After being approved by the European Commission under the ERASMUS+ Sport call for projects, Green Sports Hub had its kick-off meeting in February. As the first months off the project pass by, the internal structure is being set up and initial activities of the project going ahead.

With the overall objective and aim to have this project result in a long lasting and independent platform for European sport organisations, the internal structure was set up in a way to reflect these aspirations. Beside the General Assembly, which would gather all the project partners, the project will also see periodic meetings and continuous work of additional bodies, such as the Secretariat which would oversee all the activities on a regular basis and monitor the project’s implementation, as well as ensure valorisation and exploitation of all the project’s outputs. The Sustainability Expert Group as the second body would also oversee the activities regularly but from another point of view – this body would serve as an advisory body ensuring that all the activities and outputs would match the required sustainability criteria and could be considered as innovative approaches in sports in terms of sustainability and environmental management. Worth mentioning is that ACR+ was selected to be a part of this body, beside 3 other organisations.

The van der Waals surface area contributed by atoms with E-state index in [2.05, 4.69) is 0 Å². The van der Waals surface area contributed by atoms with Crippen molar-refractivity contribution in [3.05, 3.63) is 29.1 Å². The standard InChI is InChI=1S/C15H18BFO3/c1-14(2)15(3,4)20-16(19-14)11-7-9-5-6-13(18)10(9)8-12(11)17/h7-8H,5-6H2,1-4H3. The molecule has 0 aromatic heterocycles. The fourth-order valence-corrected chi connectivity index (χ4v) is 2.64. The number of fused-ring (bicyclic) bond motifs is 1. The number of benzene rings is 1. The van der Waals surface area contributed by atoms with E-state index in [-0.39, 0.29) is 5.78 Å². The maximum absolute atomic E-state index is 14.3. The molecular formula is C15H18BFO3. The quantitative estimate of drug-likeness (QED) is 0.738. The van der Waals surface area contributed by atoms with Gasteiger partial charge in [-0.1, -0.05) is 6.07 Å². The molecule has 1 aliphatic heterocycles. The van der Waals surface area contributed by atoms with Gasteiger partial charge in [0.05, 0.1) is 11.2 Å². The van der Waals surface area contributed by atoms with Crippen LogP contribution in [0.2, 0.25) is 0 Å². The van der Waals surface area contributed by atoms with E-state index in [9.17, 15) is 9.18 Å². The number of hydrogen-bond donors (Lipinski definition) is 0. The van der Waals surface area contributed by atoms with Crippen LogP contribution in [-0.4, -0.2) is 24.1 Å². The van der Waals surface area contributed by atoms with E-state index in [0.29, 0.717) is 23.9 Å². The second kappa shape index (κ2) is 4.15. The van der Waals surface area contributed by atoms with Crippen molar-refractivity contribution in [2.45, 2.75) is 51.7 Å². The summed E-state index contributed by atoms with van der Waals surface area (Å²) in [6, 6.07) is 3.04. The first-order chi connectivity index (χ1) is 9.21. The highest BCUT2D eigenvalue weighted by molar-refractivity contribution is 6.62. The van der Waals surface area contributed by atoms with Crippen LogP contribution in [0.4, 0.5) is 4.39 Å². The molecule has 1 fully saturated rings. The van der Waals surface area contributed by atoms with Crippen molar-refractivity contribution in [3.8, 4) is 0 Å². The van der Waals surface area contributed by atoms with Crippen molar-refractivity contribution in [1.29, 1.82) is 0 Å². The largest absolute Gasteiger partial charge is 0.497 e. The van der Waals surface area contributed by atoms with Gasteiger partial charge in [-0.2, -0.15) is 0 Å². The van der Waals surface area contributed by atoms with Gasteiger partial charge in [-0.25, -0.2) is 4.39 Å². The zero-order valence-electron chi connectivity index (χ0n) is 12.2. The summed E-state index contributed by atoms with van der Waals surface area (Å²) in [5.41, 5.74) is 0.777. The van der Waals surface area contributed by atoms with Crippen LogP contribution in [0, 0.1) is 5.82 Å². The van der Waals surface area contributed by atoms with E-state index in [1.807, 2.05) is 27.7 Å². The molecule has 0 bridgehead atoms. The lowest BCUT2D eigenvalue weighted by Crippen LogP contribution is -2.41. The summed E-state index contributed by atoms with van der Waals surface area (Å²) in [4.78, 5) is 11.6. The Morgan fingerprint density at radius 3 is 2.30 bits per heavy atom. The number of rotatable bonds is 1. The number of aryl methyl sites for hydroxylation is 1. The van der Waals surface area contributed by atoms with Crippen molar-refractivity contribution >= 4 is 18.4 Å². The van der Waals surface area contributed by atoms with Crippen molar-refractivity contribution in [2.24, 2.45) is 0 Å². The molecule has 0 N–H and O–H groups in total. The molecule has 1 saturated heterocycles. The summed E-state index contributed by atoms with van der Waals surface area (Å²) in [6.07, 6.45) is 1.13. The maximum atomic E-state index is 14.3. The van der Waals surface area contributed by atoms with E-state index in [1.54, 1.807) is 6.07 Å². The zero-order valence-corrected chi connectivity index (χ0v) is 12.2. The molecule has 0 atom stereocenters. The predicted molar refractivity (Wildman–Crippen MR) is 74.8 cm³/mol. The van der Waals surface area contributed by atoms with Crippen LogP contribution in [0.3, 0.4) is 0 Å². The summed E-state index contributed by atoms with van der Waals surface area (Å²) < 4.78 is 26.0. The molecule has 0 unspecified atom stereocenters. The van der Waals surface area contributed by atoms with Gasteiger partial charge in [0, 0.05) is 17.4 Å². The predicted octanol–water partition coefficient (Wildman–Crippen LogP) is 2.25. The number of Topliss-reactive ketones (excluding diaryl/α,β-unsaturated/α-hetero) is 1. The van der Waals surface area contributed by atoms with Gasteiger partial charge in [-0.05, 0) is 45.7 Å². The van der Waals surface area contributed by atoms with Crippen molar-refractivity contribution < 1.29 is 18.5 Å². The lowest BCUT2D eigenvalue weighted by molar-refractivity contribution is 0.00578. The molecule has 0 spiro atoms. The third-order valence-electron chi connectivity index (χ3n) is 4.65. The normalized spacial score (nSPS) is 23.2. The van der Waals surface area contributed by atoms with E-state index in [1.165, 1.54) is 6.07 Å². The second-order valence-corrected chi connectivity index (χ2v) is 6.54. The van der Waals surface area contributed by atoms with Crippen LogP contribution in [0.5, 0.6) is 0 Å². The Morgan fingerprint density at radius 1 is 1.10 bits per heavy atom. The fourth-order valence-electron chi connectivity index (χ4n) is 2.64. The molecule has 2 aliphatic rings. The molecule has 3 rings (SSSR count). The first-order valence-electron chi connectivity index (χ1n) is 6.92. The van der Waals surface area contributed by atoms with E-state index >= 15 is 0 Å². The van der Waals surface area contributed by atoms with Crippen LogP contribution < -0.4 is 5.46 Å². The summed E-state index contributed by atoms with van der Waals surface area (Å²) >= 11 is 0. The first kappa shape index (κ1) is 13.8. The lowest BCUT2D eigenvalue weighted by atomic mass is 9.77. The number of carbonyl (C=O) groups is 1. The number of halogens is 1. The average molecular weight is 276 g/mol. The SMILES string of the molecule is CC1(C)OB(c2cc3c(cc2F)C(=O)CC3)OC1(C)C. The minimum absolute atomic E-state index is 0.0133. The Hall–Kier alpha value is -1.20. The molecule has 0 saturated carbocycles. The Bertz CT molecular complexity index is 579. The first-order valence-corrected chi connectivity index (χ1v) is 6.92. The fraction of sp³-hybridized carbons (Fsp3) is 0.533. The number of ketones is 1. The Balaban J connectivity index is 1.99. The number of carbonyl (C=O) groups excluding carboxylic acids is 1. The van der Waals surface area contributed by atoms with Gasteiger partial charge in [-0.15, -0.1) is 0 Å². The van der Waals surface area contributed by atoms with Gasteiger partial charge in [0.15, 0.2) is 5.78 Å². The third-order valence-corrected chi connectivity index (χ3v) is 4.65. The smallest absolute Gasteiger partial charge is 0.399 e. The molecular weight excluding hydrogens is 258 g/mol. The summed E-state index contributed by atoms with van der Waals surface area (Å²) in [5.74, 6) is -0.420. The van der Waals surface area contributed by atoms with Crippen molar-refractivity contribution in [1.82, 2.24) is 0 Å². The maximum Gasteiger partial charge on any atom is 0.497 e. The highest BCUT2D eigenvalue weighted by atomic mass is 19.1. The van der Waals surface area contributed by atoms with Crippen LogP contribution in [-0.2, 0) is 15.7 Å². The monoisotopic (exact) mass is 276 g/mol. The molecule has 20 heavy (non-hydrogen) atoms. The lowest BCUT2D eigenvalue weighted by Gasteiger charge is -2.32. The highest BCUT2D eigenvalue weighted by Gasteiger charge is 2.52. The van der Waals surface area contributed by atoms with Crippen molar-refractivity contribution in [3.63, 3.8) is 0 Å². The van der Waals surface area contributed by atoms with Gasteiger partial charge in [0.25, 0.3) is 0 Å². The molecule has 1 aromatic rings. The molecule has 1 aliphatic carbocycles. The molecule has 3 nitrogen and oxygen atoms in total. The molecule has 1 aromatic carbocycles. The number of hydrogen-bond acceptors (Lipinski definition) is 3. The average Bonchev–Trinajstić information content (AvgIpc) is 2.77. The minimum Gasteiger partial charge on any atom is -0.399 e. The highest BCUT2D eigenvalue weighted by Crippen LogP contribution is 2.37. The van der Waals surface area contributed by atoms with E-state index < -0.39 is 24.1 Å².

Activities-wise, being at its very beginning, the project will now look into existing good and exemplary practices across Europe and beyond. This mapping exercise would result in a comprehensive collection of such practices available to be used as a starting point in assessing the state-of-art of environmental management in sports and benchmarking. The accompanying research and survey among European sport organisations would look deeper into challenges, opportunities, expectations and required support European sport organisations have, what would make them more sustainable over time.

As a reminder, this project doesn’t look at a specific sport but has a very transversal approach across a multitude of different sports, from those more popular like rugby, basketball, volleyball to those with less audience but widely practices such as cycling, fitness, athletics and many more. This aspect makes the project challenging and at the same time promising in terms of results as it would be among the first such platforms in Europe that European sports could turn to, regardless the sport as the Hub would have solutions for both indoors and outdoors sports, professional and amateur and much more.

Back to News

We use cookies to improve your experience on our website. By browsing this website, you agree to our use of cookies.